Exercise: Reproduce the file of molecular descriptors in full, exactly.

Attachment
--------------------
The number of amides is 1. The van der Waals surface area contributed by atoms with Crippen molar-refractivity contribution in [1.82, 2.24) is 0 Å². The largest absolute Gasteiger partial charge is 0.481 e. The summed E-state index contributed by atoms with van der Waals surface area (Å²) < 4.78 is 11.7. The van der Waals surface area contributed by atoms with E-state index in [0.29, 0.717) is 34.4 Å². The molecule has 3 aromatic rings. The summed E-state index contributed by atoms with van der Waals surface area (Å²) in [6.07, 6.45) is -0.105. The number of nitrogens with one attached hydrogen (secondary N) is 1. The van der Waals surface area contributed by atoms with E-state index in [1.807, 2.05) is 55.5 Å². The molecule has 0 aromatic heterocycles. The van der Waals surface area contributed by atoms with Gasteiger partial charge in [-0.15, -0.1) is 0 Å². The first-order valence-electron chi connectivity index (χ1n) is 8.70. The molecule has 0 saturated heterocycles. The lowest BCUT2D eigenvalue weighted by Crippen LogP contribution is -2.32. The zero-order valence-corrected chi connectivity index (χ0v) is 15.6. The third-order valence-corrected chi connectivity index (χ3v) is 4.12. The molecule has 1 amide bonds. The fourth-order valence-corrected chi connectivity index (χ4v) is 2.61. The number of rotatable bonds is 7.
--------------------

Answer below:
The number of amides is 1. The van der Waals surface area contributed by atoms with Crippen molar-refractivity contribution in [1.82, 2.24) is 0 Å². The largest absolute Gasteiger partial charge is 0.481 e. The summed E-state index contributed by atoms with van der Waals surface area (Å²) < 4.78 is 11.7. The van der Waals surface area contributed by atoms with E-state index in [0.29, 0.717) is 34.4 Å². The molecule has 3 aromatic rings. The summed E-state index contributed by atoms with van der Waals surface area (Å²) in [6.07, 6.45) is -0.105. The number of nitrogens with one attached hydrogen (secondary N) is 1. The van der Waals surface area contributed by atoms with E-state index in [1.807, 2.05) is 55.5 Å². The molecule has 0 aromatic heterocycles. The van der Waals surface area contributed by atoms with Gasteiger partial charge in [-0.15, -0.1) is 0 Å². The first-order valence-electron chi connectivity index (χ1n) is 8.70. The molecule has 0 saturated heterocycles. The lowest BCUT2D eigenvalue weighted by Crippen LogP contribution is -2.32. The zero-order valence-corrected chi connectivity index (χ0v) is 15.6. The third-order valence-corrected chi connectivity index (χ3v) is 4.12. The molecule has 1 amide bonds. The fourth-order valence-corrected chi connectivity index (χ4v) is 2.61. The number of rotatable bonds is 7.